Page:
12. How has religious rhetoric shaped American perceptions of freedom in recent years? How does the rhetoric of progressive Christianity differ from that of fundamentalist Christianity? What would the American political landscape look like without the influence of religion?

13. Based on what you read in Chapter 11, what seems to be the ultimate goal of George W. Bushs foreign policy? How did framing help him persuade Congress (and a substantial number of voters) to back many of these policies? Who has been liberated by his initiatives? Have Bushs policies been effective at spreading freedom abroad? What kind of freedom?

14. What fallacies can you identify in the radical conservative definition of freedom and liberty? To whom are those arguments appealing? How are these groups able to downplay FDRs goals of freedom from want and fear?

15. What would it take to enact the calls to action that form the closing paragraphs of Chapter 11?

16. How was 9/11 framed in terms of freedom? What were the consequences, in domestic and foreign policy, of this framing?

17. Is it possible to create a truly inclusive freedom—one in which the answer to “Whose freedom?” is “Everyones”?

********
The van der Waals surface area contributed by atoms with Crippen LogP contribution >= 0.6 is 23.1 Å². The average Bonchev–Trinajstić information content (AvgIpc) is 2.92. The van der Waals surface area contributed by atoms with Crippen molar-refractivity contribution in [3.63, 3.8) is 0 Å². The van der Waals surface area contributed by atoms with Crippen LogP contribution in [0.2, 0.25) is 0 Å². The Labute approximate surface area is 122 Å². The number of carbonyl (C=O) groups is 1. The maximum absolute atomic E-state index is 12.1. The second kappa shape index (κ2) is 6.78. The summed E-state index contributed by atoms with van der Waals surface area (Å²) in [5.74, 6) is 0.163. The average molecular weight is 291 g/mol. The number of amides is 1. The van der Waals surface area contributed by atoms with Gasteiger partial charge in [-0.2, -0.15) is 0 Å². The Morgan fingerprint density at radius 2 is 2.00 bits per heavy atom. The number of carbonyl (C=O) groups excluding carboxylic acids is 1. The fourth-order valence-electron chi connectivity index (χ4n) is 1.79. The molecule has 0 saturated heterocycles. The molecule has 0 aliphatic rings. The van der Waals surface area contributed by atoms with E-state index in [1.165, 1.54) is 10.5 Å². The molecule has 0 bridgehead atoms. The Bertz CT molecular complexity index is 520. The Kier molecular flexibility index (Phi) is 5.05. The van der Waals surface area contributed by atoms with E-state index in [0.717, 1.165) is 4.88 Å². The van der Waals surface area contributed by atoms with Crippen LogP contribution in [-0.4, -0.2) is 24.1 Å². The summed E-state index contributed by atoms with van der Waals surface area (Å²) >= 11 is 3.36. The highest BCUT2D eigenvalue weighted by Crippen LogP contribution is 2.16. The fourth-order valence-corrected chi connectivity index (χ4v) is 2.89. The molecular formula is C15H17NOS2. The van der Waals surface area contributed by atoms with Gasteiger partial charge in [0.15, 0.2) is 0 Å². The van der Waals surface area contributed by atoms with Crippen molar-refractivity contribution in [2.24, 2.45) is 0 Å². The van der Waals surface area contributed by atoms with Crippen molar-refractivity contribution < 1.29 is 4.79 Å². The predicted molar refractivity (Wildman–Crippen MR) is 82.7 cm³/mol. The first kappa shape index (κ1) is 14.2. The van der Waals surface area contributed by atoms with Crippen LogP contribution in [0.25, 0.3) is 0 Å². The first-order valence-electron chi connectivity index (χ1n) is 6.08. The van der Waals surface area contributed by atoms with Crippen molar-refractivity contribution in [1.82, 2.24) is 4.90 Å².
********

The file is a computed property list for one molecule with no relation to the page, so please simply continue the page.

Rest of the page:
18. What does the authors closing anecdote (regarding the use of MRIs in examining partisan thinking) say about the future of political rhetoric? Where does the greatest hope for reframing freedom lie? In the media? Universities? Popular culture?

Product Details

ISBN:
9780312426477
Author:
Lakoff, George
Publisher:
Picador USA
Subject:
Political Freedom & Security - Civil Rights
Subject:
Political Freedom & Security - General
Subject:
General Political Science
Subject:
Government - U.S. Government
Subject:
Political Ideologies - Conservatism & Liberalism
Subject:
Politics - General
Subject:
Political Parties
Subject:
Political Ideologies - General
Copyright:
Edition Description:
Trade Paper
Publication Date:
20070531
Binding:
TRADE PAPER
Grade Level:
General/trade
Language:
English
Pages:
288
Dimensions:
8.5 x 5.5 x 0.648 in

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Related Subjects

History and Social Science » American Studies » Culture Wars
History and Social Science » Politics » General
History and Social Science » Politics » United States » Culture

Whose Freedom?: The Battle Over America's Most Important Idea Used Trade Paper
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Product details 288 pages Picador USA - English 9780312426477 Reviews:
"Review A Day" by , "There is much to admire in Lakoff's work in linguistics, but Whose Freedom?, and more generally his thinking about politics, is a train wreck. Though it contains messianic claims about everything from epistemology to political tactics, the book has no footnotes or references (just a generic reading list), and cites no studies from political science or economics, and barely mentions linguistics....And Lakoff's cartoonish depiction of progressives as saintly sophisticates and conservatives as evil morons fails on both intellectual and tactical grounds." Steven Pinker, The New Republic (read the entire New Republic review)